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faculty: "FdR" and publication year: "2009"
| Authors||C. Ahlborn, J.H. Pfitzer|
|Title||Transparency and public participation in WTO dispute settlement|
|Publisher||Center for International Environmental Law|
|Place||Washington, DC [etc.]|
|Title series||CIEL publications. Trade & sustainable development|
|Faculty||Faculty of Law|
|Institute/dept.||FdR: Amsterdam Center for International Law (ACIL)|
|Abstract||In order to offer a comprehensive analysis of transparency and public participation in the|
WTO dispute settlement system, this memorandum first considers the current participatory
practice throughout the various steps of the dispute settlement process. Secondly, the current state of the DSU negotiations is analyzed along with positions and arguments of relevant WTO Members. Finally, several recommendations for the next steps in the negotiations are presented, including suggested language for possible amendments to the current text of the DSU.
The analysis of current practice reveals that the WTO dispute settlement system already
allows for an important measure of transparency and public participation. Requests for
consultations, panel establishment or appeal and final reports are published promptly on the WTO website. A number of hearings of panels and the Appellate Body are open to the public and NGOs have the possibility to submit amicus curiae briefs. The mostly informal efforts of the adjudicating bodies and WTO Secretariat through extensive DSU interpretation and transparency measures, respectively, thus have already led to some DSU review in practice.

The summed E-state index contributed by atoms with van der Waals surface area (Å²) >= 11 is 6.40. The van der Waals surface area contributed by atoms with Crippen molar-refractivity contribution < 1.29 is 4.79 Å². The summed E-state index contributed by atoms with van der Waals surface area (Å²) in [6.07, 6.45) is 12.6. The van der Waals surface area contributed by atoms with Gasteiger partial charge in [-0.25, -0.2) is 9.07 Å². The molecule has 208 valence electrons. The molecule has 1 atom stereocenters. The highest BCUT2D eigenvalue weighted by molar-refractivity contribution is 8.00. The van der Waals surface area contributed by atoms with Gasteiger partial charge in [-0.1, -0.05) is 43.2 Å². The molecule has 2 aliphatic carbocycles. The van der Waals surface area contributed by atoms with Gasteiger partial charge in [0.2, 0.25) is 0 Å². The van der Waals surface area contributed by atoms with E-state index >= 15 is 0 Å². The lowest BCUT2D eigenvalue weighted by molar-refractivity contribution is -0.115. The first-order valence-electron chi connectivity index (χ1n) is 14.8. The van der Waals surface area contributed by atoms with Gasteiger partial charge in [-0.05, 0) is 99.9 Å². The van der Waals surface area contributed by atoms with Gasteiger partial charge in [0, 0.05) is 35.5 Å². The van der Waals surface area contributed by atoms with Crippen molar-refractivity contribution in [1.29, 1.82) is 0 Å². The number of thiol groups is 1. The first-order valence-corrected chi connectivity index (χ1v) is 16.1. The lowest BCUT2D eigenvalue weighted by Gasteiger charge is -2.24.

More formal changes of the DSU towards transparency and participation would require the
political will of WTO Members to reach consensus on an amendment of the DSU in the ongoing review under the Doha mandate. The current state of the negotiations indicates that WTO Members are generally in favor of open hearings and public submissions but also try to include a prohibition of amicus curiae submissions into the DSU. Any recommendation for DSU review therefore has to consider whether it is necessary to amend the DSU or whether the current practice of WTO bodies is sufficient to create avenues for transparency and participation. While an amendment of the DSU has certainly more legitimacy as it includes all WTO Members and not only those that frequently use the dispute settlement system, a continuing DSU review in practice might be more realistic in light of the lengthy and difficult negotiation process.
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